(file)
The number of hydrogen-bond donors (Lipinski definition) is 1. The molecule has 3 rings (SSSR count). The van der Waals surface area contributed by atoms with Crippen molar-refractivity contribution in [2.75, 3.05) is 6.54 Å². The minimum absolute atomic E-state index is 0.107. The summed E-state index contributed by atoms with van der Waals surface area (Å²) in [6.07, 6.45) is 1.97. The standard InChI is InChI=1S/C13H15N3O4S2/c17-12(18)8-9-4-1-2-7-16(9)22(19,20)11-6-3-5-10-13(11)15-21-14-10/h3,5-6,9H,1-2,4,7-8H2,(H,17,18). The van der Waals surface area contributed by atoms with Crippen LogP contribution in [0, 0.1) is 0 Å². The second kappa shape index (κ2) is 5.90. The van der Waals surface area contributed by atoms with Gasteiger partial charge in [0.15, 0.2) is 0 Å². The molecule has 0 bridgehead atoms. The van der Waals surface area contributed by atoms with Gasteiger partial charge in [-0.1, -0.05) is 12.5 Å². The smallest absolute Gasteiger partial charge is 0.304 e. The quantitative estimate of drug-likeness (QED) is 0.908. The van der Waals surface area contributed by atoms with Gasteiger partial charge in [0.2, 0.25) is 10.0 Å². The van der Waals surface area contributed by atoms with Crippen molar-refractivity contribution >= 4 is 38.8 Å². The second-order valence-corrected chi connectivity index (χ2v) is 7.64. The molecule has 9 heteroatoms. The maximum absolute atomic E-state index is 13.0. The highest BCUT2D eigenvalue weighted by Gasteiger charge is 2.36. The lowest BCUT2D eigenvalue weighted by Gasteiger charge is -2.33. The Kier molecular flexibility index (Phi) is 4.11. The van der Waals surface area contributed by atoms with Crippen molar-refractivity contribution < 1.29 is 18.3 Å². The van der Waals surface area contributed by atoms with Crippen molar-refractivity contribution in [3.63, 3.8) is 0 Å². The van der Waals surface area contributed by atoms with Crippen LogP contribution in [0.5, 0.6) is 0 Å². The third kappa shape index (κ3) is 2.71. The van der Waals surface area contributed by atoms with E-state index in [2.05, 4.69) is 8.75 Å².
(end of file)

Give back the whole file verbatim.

The number of hydrogen-bond donors (Lipinski definition) is 1. The molecule has 3 rings (SSSR count). The van der Waals surface area contributed by atoms with Crippen molar-refractivity contribution in [2.75, 3.05) is 6.54 Å². The minimum absolute atomic E-state index is 0.107. The summed E-state index contributed by atoms with van der Waals surface area (Å²) in [6.07, 6.45) is 1.97. The standard InChI is InChI=1S/C13H15N3O4S2/c17-12(18)8-9-4-1-2-7-16(9)22(19,20)11-6-3-5-10-13(11)15-21-14-10/h3,5-6,9H,1-2,4,7-8H2,(H,17,18). The van der Waals surface area contributed by atoms with Crippen LogP contribution in [0, 0.1) is 0 Å². The second kappa shape index (κ2) is 5.90. The van der Waals surface area contributed by atoms with Gasteiger partial charge in [0.15, 0.2) is 0 Å². The molecule has 0 bridgehead atoms. The van der Waals surface area contributed by atoms with Gasteiger partial charge in [-0.1, -0.05) is 12.5 Å². The smallest absolute Gasteiger partial charge is 0.304 e. The quantitative estimate of drug-likeness (QED) is 0.908. The van der Waals surface area contributed by atoms with Gasteiger partial charge in [0.2, 0.25) is 10.0 Å². The van der Waals surface area contributed by atoms with Crippen molar-refractivity contribution >= 4 is 38.8 Å². The second-order valence-corrected chi connectivity index (χ2v) is 7.64. The molecule has 9 heteroatoms. The maximum absolute atomic E-state index is 13.0. The highest BCUT2D eigenvalue weighted by Gasteiger charge is 2.36. The lowest BCUT2D eigenvalue weighted by Gasteiger charge is -2.33. The Kier molecular flexibility index (Phi) is 4.11. The van der Waals surface area contributed by atoms with Crippen molar-refractivity contribution < 1.29 is 18.3 Å². The van der Waals surface area contributed by atoms with Crippen molar-refractivity contribution in [3.63, 3.8) is 0 Å². The van der Waals surface area contributed by atoms with Crippen LogP contribution in [0.5, 0.6) is 0 Å². The third kappa shape index (κ3) is 2.71. The van der Waals surface area contributed by atoms with E-state index in [2.05, 4.69) is 8.75 Å².